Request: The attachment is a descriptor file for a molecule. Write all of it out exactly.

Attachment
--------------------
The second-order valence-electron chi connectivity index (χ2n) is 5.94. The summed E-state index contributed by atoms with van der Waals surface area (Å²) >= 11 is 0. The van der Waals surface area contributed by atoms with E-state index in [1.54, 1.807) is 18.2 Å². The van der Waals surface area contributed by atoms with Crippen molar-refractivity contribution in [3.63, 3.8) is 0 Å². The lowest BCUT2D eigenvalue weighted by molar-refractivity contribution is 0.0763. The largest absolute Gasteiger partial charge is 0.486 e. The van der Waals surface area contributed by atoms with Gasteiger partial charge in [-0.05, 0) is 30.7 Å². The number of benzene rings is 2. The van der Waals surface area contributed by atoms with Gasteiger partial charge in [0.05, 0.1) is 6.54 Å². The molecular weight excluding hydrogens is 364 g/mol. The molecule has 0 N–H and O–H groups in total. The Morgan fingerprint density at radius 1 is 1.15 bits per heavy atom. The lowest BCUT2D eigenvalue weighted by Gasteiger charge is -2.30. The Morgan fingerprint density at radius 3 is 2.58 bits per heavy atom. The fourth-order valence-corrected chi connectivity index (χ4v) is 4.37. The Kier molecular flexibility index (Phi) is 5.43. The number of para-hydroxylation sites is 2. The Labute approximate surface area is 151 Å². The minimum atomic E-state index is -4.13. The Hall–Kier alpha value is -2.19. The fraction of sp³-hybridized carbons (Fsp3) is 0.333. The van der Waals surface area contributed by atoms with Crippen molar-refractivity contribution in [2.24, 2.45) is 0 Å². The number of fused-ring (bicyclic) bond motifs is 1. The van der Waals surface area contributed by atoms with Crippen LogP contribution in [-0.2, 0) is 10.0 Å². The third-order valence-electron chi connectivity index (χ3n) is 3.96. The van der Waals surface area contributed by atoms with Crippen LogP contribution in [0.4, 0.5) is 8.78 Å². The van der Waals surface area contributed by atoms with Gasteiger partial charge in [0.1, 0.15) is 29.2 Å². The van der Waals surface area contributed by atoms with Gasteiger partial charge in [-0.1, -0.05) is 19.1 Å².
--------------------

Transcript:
The second-order valence-electron chi connectivity index (χ2n) is 5.94. The summed E-state index contributed by atoms with van der Waals surface area (Å²) >= 11 is 0. The van der Waals surface area contributed by atoms with E-state index in [1.54, 1.807) is 18.2 Å². The van der Waals surface area contributed by atoms with Crippen molar-refractivity contribution in [3.63, 3.8) is 0 Å². The lowest BCUT2D eigenvalue weighted by molar-refractivity contribution is 0.0763. The largest absolute Gasteiger partial charge is 0.486 e. The van der Waals surface area contributed by atoms with Gasteiger partial charge in [-0.05, 0) is 30.7 Å². The number of benzene rings is 2. The van der Waals surface area contributed by atoms with Gasteiger partial charge in [0.05, 0.1) is 6.54 Å². The molecular weight excluding hydrogens is 364 g/mol. The molecule has 0 N–H and O–H groups in total. The Morgan fingerprint density at radius 1 is 1.15 bits per heavy atom. The lowest BCUT2D eigenvalue weighted by Gasteiger charge is -2.30. The Morgan fingerprint density at radius 3 is 2.58 bits per heavy atom. The fourth-order valence-corrected chi connectivity index (χ4v) is 4.37. The Kier molecular flexibility index (Phi) is 5.43. The number of para-hydroxylation sites is 2. The Labute approximate surface area is 151 Å². The minimum atomic E-state index is -4.13. The Hall–Kier alpha value is -2.19. The fraction of sp³-hybridized carbons (Fsp3) is 0.333. The van der Waals surface area contributed by atoms with Crippen molar-refractivity contribution in [2.24, 2.45) is 0 Å². The number of fused-ring (bicyclic) bond motifs is 1. The van der Waals surface area contributed by atoms with Crippen LogP contribution in [-0.2, 0) is 10.0 Å². The third-order valence-electron chi connectivity index (χ3n) is 3.96. The van der Waals surface area contributed by atoms with Crippen LogP contribution in [0.4, 0.5) is 8.78 Å². The van der Waals surface area contributed by atoms with Gasteiger partial charge in [0.1, 0.15) is 29.2 Å². The van der Waals surface area contributed by atoms with Gasteiger partial charge in [-0.1, -0.05) is 19.1 Å².